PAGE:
Reference : Comparative antioxidant capacities of phenolic compounds measured by various tests
Scientific journals : Article
Life sciences : Phytobiology (plant sciences, forestry, mycology...)
Life sciences : Biotechnology
http://hdl.handle.net/2268/3247
Comparative antioxidant capacities of phenolic compounds measured by various tests
English
Tabart, Jessica mailto [Université de Liège - ULg > Département des sciences de la vie > Biologie moléculaire et biotechnologie végétales >]
Kevers, Claire mailto [Université de Liège - ULg > Département des sciences de la vie > Biologie moléculaire et biotechnologie végétales >]
Pincemail, Joël mailto [Centre Hospitalier Universitaire de Liège - CHU > > Chirurgie cardio-vasculaire >]
Defraigne, Jean-Olivier mailto [Université de Liège - ULg > Département des sciences cliniques > Chirurgie cardio-vasculaire et thoracique >]
Dommes, Jacques mailto [Université de Liège - ULg > Département des sciences de la vie > Biologie moléculaire et biotechnologie végétales >]
2009
Food Chemistry
Elsevier Science
113
1226-1233
Yes (verified by ORBi)
International
0308-8146
Oxford
United Kingdom
[en] Antioxidant ; Anthocyanins ; Flavan-3-ols ; Flavonols ; Phenolics
[en] The purpose of this study was to compare the antioxidant capacities of standard compounds (phenolic compounds, ascorbic acid, and glutathione) as measured by various assays. Five methods were selected so as to span a diversity of technical approaches: TEAC (radical 2,2′-azino-bis(3-ethylbenzothiazoline)-6 sulphonic acid), DPPH (radical 2,2-diphenyl-1-picryhydrazyl used to measure reducing capacity), ORAC (oxygen radical scavenging capacity), red blood cell haemolysis (protection of biological sample), and ESR (electron spin resonance for direct free radical evaluation). Most compounds showed significant differences in free radical scavenging activity according to the method used. Of the 25 tested compounds, only a few, such as myricetin and gallocatechin, gave comparable activities in the various tests. To standardise reporting on antioxidant capacity, it is proposed to use a weighted mean of the values obtained using the DPPH, ORAC, resistance to haemolysis, and ESR assays.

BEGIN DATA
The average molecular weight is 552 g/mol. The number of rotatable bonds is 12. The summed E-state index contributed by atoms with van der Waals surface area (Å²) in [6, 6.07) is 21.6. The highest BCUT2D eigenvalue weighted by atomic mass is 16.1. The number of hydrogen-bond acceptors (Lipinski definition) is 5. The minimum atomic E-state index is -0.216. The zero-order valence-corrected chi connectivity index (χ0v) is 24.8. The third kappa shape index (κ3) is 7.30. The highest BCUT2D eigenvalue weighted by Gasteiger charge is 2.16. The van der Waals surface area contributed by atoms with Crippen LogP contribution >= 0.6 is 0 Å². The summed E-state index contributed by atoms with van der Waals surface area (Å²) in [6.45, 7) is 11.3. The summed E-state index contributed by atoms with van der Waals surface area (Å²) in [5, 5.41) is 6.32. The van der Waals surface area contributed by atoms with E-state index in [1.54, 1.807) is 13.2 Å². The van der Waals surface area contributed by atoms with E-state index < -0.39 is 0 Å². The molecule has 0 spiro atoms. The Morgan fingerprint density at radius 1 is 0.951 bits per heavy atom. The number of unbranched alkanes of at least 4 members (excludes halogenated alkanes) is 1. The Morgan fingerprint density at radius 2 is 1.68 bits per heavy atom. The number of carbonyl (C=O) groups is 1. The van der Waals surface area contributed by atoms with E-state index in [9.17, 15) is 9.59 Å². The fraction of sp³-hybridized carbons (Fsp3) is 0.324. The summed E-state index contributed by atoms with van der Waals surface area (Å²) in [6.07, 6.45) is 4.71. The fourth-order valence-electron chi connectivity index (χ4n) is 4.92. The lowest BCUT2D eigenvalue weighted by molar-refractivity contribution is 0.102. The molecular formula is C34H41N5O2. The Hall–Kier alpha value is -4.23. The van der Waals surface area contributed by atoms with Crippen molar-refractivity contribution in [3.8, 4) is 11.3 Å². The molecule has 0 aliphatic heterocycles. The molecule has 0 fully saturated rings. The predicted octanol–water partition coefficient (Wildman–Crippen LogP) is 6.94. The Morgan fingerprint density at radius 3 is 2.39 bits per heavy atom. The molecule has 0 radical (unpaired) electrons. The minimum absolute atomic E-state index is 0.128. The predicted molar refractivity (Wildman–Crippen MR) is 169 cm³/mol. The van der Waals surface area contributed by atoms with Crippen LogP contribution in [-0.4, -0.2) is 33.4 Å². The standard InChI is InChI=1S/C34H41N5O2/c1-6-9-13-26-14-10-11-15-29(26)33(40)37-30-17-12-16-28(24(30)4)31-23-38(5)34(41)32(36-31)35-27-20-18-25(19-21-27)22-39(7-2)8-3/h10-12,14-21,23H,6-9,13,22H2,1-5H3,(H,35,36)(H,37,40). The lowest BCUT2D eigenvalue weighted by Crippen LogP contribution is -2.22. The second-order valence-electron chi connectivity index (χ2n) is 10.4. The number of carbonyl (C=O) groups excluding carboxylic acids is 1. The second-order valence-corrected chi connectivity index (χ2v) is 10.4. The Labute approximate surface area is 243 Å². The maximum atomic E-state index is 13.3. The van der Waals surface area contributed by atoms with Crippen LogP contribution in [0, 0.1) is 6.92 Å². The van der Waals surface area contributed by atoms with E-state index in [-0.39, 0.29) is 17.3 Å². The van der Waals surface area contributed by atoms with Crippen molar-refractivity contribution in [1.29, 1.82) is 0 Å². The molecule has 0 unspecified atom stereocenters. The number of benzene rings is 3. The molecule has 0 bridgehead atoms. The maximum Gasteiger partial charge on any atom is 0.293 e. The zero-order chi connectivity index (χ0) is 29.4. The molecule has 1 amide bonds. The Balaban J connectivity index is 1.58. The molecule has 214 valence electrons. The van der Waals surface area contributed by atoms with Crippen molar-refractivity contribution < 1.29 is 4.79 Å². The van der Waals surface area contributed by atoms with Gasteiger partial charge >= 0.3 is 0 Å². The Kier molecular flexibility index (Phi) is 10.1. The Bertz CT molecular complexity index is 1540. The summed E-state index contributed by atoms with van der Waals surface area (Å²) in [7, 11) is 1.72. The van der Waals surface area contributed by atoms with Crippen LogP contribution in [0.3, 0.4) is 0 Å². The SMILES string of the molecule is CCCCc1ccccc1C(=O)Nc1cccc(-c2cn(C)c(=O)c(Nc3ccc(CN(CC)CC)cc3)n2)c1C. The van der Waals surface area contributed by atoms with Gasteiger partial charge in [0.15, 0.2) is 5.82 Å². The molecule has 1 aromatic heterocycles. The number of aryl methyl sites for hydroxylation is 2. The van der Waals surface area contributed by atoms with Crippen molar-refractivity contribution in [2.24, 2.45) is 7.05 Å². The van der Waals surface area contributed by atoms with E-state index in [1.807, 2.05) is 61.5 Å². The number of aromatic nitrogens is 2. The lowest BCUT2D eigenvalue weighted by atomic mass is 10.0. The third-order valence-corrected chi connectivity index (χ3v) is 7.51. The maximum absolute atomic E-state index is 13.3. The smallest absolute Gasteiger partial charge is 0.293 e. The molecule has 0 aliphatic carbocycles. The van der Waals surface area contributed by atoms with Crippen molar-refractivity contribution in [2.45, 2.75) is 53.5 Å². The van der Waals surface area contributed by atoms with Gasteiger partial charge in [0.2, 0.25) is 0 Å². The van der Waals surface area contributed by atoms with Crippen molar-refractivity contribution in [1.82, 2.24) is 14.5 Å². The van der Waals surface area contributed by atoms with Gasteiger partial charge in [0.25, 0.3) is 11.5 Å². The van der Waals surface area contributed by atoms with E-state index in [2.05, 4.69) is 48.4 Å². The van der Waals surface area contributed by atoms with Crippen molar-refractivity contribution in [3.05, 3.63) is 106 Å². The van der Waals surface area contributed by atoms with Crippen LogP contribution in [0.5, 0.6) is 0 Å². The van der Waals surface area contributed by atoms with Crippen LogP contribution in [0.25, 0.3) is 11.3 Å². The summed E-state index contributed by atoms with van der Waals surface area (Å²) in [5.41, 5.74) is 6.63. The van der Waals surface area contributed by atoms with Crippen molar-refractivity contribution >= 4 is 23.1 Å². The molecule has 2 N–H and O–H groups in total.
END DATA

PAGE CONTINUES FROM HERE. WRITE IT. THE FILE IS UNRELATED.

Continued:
This strategy was used to test the antioxidant capacity of several beverages. The highest antioxidant capacity was observed for red wine, followed by green tea, orange juice, grape juice, vegetable juice, and apple juice.
Researchers ; Professionals
http://hdl.handle.net/2268/3247
10.1016/j.foodchem.2008.08.013

File(s) associated to this reference

Fulltext file(s):

FileCommentaryVersionSizeAccess
Restricted access
Foodchem2008.pdfPublisher postprint918.83 kBRequest copy

Bookmark and Share SFX Query

All documents in ORBi are protected by a user license.